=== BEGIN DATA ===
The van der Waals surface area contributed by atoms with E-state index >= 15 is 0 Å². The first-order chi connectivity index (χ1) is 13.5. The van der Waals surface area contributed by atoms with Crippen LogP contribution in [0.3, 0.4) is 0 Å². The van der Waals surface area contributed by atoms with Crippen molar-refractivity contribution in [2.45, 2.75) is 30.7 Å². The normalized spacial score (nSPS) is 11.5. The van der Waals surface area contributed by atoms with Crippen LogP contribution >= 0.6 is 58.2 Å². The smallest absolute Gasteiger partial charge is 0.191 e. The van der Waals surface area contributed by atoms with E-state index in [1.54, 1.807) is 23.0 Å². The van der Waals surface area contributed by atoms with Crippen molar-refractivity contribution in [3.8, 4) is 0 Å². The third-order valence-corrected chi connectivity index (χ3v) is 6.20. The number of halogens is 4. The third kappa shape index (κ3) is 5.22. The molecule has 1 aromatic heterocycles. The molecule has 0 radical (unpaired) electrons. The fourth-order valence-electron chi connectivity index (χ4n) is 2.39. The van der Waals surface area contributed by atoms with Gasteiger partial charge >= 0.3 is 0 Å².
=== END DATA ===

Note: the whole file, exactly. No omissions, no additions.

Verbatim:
The van der Waals surface area contributed by atoms with E-state index >= 15 is 0 Å². The first-order chi connectivity index (χ1) is 13.5. The van der Waals surface area contributed by atoms with Crippen LogP contribution in [0.3, 0.4) is 0 Å². The van der Waals surface area contributed by atoms with Crippen molar-refractivity contribution in [2.45, 2.75) is 30.7 Å². The normalized spacial score (nSPS) is 11.5. The van der Waals surface area contributed by atoms with Crippen LogP contribution >= 0.6 is 58.2 Å². The smallest absolute Gasteiger partial charge is 0.191 e. The van der Waals surface area contributed by atoms with E-state index in [1.54, 1.807) is 23.0 Å². The van der Waals surface area contributed by atoms with Crippen molar-refractivity contribution in [3.8, 4) is 0 Å². The third-order valence-corrected chi connectivity index (χ3v) is 6.20. The number of halogens is 4. The third kappa shape index (κ3) is 5.22. The molecule has 1 aromatic heterocycles. The molecule has 0 radical (unpaired) electrons. The fourth-order valence-electron chi connectivity index (χ4n) is 2.39. The van der Waals surface area contributed by atoms with Gasteiger partial charge >= 0.3 is 0 Å².